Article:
Financing EV racing pushes the technology forward

Financing Electric Car Racing Is Pushing EVs To The Public

Enzo Ferrari was right, race on Sunday, sell on Monday. And nothing could be more true to make the case for the relevance of the electric drive as it advances onto our every day cars.

If you race it, they will buy it. If they see it raced, they will want it, at least so goes the logic behind. Nowhere has this been more prevalent than in Europe in the early 1930s when Bugatti and Alfa Romeo dominated the racing scene. They were exotics, high performance cars and anyone who could afford them, had to have one. Nowhere was it more proven when Ferrari, despite a World War II torn country, built an empire by racing his prancing horse cars. You race them, they will want them, it’s that simple.

Racing EVs. Electric cars and electric motorcycles have been raced for some time now, and the last few years have brought more and more attention to their outstanding results. From the TTXGP to the budding electric EVCup racing series, it seems manufacturers and developers understand the importance of racing a new technology. It not only tests it in real life scenario, it also makes it visible. You need to race EVs to get people excited.

Financing The Electric Racing World. Case in point, Kemet Corporation who manufactures tantalum, ceramic, aluminum, film, paper and electrolytic capacitors, announced it would continue to sponsor the TUfast e-Technology Racing Team from the Technical University of Munich for its 2012 racing season. This is great news, and pushes forward the electric vehicle momentum.

The budding 2012 Formula Student Electric Competition is still a grass root movement. Yet all the great races we follow today started as little local events, to eventually become international crowd gatherers. You have to start somewhere and this is as good as anywhere.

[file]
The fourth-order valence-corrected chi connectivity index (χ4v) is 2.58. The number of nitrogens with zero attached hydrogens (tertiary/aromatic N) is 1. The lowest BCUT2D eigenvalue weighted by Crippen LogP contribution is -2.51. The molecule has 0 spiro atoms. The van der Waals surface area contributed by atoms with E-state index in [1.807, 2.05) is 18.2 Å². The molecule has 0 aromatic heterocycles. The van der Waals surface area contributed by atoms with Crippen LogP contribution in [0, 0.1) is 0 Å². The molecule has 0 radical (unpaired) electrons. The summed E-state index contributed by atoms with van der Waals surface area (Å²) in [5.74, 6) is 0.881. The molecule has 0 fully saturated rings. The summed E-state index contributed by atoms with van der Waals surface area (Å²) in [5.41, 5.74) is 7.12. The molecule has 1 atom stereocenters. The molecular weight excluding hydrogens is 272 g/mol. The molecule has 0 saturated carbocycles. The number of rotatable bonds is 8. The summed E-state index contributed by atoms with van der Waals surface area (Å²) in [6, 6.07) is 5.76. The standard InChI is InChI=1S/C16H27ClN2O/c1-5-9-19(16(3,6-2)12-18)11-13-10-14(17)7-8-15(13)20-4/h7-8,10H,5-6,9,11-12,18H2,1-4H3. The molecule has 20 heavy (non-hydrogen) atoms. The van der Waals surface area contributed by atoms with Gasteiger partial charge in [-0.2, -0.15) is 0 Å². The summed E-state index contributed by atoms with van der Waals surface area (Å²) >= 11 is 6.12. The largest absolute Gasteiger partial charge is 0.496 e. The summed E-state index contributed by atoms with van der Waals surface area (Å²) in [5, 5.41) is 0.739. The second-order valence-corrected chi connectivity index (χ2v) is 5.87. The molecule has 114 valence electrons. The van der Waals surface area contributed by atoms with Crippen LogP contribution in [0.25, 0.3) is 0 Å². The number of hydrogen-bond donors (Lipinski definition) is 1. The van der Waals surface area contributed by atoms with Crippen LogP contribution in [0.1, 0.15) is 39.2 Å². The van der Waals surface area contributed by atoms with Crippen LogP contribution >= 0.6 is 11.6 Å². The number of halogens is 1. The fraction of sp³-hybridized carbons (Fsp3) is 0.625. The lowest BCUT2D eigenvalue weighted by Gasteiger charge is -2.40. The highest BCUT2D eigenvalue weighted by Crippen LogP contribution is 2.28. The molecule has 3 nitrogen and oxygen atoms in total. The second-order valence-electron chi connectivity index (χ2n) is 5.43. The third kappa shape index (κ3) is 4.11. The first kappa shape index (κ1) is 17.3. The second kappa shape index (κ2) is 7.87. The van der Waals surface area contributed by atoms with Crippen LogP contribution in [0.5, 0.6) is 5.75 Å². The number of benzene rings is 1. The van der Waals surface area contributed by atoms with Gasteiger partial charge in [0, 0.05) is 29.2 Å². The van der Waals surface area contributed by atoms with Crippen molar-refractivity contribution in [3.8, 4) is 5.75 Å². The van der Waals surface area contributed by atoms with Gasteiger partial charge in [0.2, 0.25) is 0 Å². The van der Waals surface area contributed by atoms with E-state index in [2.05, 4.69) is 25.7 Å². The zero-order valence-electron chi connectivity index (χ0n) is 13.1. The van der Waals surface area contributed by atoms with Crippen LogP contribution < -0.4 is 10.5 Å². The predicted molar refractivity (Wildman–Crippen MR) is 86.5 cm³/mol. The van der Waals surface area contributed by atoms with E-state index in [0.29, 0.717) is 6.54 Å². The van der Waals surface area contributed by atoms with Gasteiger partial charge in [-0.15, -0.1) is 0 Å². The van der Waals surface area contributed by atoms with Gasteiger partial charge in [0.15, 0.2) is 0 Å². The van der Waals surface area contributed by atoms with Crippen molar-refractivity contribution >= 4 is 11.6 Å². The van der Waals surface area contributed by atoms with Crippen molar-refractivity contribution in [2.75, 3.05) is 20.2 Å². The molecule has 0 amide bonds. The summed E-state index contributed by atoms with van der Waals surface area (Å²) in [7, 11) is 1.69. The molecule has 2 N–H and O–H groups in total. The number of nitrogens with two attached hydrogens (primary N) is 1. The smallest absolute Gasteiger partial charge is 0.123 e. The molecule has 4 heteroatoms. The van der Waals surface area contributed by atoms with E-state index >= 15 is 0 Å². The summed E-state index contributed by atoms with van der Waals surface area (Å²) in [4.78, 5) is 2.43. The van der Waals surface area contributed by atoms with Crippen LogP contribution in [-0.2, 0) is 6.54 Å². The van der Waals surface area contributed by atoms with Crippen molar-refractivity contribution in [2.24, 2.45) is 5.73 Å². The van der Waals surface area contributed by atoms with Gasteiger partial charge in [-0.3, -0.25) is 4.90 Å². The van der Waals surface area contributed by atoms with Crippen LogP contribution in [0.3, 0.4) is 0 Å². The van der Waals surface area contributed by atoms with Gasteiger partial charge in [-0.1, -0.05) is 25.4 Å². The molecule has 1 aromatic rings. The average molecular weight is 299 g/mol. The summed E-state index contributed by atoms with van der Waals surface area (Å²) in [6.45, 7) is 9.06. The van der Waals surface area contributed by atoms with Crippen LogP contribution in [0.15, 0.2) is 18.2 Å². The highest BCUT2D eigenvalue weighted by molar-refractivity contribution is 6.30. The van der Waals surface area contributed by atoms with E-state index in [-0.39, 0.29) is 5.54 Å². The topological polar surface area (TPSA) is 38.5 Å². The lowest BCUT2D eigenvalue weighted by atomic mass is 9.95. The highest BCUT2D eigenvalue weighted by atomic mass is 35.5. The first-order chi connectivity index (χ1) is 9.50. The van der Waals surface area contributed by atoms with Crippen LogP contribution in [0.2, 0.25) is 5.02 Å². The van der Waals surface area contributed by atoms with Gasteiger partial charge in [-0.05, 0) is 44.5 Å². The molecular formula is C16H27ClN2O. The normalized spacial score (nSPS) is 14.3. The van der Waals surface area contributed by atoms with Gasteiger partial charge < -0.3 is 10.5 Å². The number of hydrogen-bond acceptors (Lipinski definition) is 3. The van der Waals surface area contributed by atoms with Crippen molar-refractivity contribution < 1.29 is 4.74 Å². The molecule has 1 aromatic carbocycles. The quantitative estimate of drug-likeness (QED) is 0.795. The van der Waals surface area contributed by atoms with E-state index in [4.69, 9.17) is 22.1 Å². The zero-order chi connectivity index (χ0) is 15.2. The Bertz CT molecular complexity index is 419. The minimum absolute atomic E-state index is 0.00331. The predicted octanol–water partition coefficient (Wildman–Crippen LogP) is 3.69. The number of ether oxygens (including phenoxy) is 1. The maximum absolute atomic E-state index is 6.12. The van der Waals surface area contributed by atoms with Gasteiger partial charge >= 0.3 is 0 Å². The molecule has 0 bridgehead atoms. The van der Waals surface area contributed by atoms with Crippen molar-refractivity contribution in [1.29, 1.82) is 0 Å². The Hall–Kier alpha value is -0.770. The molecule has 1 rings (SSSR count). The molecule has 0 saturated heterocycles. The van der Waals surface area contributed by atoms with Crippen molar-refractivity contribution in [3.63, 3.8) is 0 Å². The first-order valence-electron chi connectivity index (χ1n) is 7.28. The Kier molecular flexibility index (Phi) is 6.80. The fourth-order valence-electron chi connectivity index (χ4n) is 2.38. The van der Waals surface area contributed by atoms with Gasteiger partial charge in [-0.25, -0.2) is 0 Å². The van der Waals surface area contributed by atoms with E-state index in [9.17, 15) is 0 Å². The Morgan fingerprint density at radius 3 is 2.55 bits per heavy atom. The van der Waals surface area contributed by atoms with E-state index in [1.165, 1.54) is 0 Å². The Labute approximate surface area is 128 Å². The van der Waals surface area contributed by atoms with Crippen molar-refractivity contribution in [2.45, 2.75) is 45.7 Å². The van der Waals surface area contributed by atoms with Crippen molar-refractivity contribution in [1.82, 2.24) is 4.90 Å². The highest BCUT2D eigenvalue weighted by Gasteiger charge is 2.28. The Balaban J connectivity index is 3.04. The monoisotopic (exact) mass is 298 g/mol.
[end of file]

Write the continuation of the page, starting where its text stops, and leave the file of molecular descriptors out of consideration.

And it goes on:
Technically Speaking. By manufacturing DC link film capacitors, the company can provide technical expertise in electric vehicle energy conversion and supply all capacitance solutions required for the project, while furthering the development of the technology. According to Dr. Philip Lessner, KEMET Vice President, Chief Technology Officer and Chief Scientist: "After such a successful 2011 racing season, KEMET is pleased to increase our collaboration with some of the most outstanding and committed engineering students at one of Germany's finest universities,"…"Our sponsorship of the TUfast program reinforces KEMET's continued commitment to electric/hybrid vehicle and green energy technologies, along with fostering the next generation of innovation in the automotive and alternative energy industries."

TUfast e-Technology Racing Team. The team is made up of about 30 students from different areas and expertise, all studying at the Technical University of Munich. The team aims to design and build the best possible Formula Student Electric race car every year. According to last season, it is on track to achieving this as it won nearly every dynamic discipline at least once at races in Germany, Austria and Italy.

Formalizing Electric Car Racing. Electric car competition formalized itself back in 2010 when the Society of Automotive Engineers, SAE’s International Formula SAE competition for combustion engines decided it needed to create an electric racing version. Developed to adhere to the strict Formula SAE rules, this allows these EVs to compete in Formula SAE races worldwide.

NEDRA & Electric Drag Racing. Michael at SSI-Racing has been drag racing for some time now, before EVs starting popping up here and there. See my story here; Electric SSI-Racing Challenges Drag Racing And EV Kits. NEDRA is the National Electric Drag Racing Association, a specialized chapter of the Electric Auto Association that works on increasing public awareness of EV performance and encourages competition, advances in electric vehicle technology.

EV Cup. EV Cup hails itself as the world’s first circuit race series exclusively featuring zero-emission electric vehicles, providing the platform for sustainable motorsports. . It aims to achieve the same goals via a few types of races ranging from urban EVs, to sports to prototypes. All good venues to further develop endurance and overall technology.

All of this still points to the old adage that what you race on Sunday, sells on Monday. In this case, as we witness more and more electric vehicle races, it will make them become a clearer reality in the mind of the public.

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